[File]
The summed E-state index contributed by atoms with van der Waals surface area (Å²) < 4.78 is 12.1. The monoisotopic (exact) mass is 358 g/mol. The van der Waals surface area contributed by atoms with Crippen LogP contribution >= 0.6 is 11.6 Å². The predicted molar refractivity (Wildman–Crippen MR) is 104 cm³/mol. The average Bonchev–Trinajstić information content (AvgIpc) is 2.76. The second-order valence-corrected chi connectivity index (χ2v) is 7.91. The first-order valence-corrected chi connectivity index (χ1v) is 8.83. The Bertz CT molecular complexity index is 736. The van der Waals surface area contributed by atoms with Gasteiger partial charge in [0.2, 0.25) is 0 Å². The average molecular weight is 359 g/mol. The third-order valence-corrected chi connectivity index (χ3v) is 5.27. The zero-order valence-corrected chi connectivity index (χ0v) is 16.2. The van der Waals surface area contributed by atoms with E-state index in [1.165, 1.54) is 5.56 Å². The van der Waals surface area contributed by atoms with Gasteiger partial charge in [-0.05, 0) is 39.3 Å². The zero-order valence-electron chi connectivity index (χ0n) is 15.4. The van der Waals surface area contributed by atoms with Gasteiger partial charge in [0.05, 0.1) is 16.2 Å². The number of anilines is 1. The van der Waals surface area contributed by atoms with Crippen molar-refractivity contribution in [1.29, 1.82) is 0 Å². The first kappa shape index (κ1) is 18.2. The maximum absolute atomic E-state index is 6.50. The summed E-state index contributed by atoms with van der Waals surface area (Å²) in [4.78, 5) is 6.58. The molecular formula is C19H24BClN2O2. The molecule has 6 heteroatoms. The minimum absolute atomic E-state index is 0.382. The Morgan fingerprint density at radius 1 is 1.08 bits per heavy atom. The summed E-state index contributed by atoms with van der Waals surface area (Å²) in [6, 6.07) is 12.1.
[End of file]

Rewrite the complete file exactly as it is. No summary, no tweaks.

The summed E-state index contributed by atoms with van der Waals surface area (Å²) < 4.78 is 12.1. The monoisotopic (exact) mass is 358 g/mol. The van der Waals surface area contributed by atoms with Crippen LogP contribution >= 0.6 is 11.6 Å². The predicted molar refractivity (Wildman–Crippen MR) is 104 cm³/mol. The average Bonchev–Trinajstić information content (AvgIpc) is 2.76. The second-order valence-corrected chi connectivity index (χ2v) is 7.91. The first-order valence-corrected chi connectivity index (χ1v) is 8.83. The Bertz CT molecular complexity index is 736. The van der Waals surface area contributed by atoms with Gasteiger partial charge in [0.2, 0.25) is 0 Å². The average molecular weight is 359 g/mol. The third-order valence-corrected chi connectivity index (χ3v) is 5.27. The zero-order valence-corrected chi connectivity index (χ0v) is 16.2. The van der Waals surface area contributed by atoms with E-state index in [1.165, 1.54) is 5.56 Å². The van der Waals surface area contributed by atoms with Gasteiger partial charge in [-0.05, 0) is 39.3 Å². The zero-order valence-electron chi connectivity index (χ0n) is 15.4. The van der Waals surface area contributed by atoms with Gasteiger partial charge in [0.05, 0.1) is 16.2 Å². The number of anilines is 1. The van der Waals surface area contributed by atoms with Crippen molar-refractivity contribution in [1.29, 1.82) is 0 Å². The first kappa shape index (κ1) is 18.2. The maximum absolute atomic E-state index is 6.50. The summed E-state index contributed by atoms with van der Waals surface area (Å²) in [4.78, 5) is 6.58. The molecular formula is C19H24BClN2O2. The molecule has 6 heteroatoms. The minimum absolute atomic E-state index is 0.382. The Morgan fingerprint density at radius 1 is 1.08 bits per heavy atom. The summed E-state index contributed by atoms with van der Waals surface area (Å²) in [6, 6.07) is 12.1.